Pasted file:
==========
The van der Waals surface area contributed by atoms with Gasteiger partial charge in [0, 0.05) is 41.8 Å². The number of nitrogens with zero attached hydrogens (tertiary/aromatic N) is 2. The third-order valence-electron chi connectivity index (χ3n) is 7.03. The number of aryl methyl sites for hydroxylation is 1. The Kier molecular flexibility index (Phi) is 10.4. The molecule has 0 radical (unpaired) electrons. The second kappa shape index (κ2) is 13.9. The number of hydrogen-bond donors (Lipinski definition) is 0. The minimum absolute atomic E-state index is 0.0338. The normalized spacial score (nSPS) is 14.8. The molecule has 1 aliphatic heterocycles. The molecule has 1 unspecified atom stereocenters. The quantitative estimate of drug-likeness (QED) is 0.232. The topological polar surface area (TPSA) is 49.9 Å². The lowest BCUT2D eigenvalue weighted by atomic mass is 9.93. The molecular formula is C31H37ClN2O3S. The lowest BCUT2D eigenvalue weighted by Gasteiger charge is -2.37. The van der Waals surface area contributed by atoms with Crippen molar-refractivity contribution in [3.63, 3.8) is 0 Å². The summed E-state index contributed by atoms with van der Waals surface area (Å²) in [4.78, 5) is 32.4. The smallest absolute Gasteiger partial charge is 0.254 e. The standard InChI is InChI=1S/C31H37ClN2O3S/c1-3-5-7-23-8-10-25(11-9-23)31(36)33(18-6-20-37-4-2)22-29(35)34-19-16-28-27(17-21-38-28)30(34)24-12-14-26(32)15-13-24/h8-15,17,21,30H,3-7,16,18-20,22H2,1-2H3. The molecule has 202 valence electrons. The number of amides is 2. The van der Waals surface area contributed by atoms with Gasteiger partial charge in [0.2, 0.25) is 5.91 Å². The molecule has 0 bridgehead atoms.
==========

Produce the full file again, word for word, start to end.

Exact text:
The van der Waals surface area contributed by atoms with Gasteiger partial charge in [0, 0.05) is 41.8 Å². The number of nitrogens with zero attached hydrogens (tertiary/aromatic N) is 2. The third-order valence-electron chi connectivity index (χ3n) is 7.03. The number of aryl methyl sites for hydroxylation is 1. The Kier molecular flexibility index (Phi) is 10.4. The molecule has 0 radical (unpaired) electrons. The second kappa shape index (κ2) is 13.9. The number of hydrogen-bond donors (Lipinski definition) is 0. The minimum absolute atomic E-state index is 0.0338. The normalized spacial score (nSPS) is 14.8. The molecule has 1 aliphatic heterocycles. The molecule has 1 unspecified atom stereocenters. The quantitative estimate of drug-likeness (QED) is 0.232. The topological polar surface area (TPSA) is 49.9 Å². The lowest BCUT2D eigenvalue weighted by atomic mass is 9.93. The molecular formula is C31H37ClN2O3S. The lowest BCUT2D eigenvalue weighted by Gasteiger charge is -2.37. The van der Waals surface area contributed by atoms with Crippen molar-refractivity contribution in [3.63, 3.8) is 0 Å². The summed E-state index contributed by atoms with van der Waals surface area (Å²) in [4.78, 5) is 32.4. The smallest absolute Gasteiger partial charge is 0.254 e. The standard InChI is InChI=1S/C31H37ClN2O3S/c1-3-5-7-23-8-10-25(11-9-23)31(36)33(18-6-20-37-4-2)22-29(35)34-19-16-28-27(17-21-38-28)30(34)24-12-14-26(32)15-13-24/h8-15,17,21,30H,3-7,16,18-20,22H2,1-2H3. The molecule has 202 valence electrons. The number of amides is 2. The van der Waals surface area contributed by atoms with Gasteiger partial charge in [0.2, 0.25) is 5.91 Å². The molecule has 0 bridgehead atoms.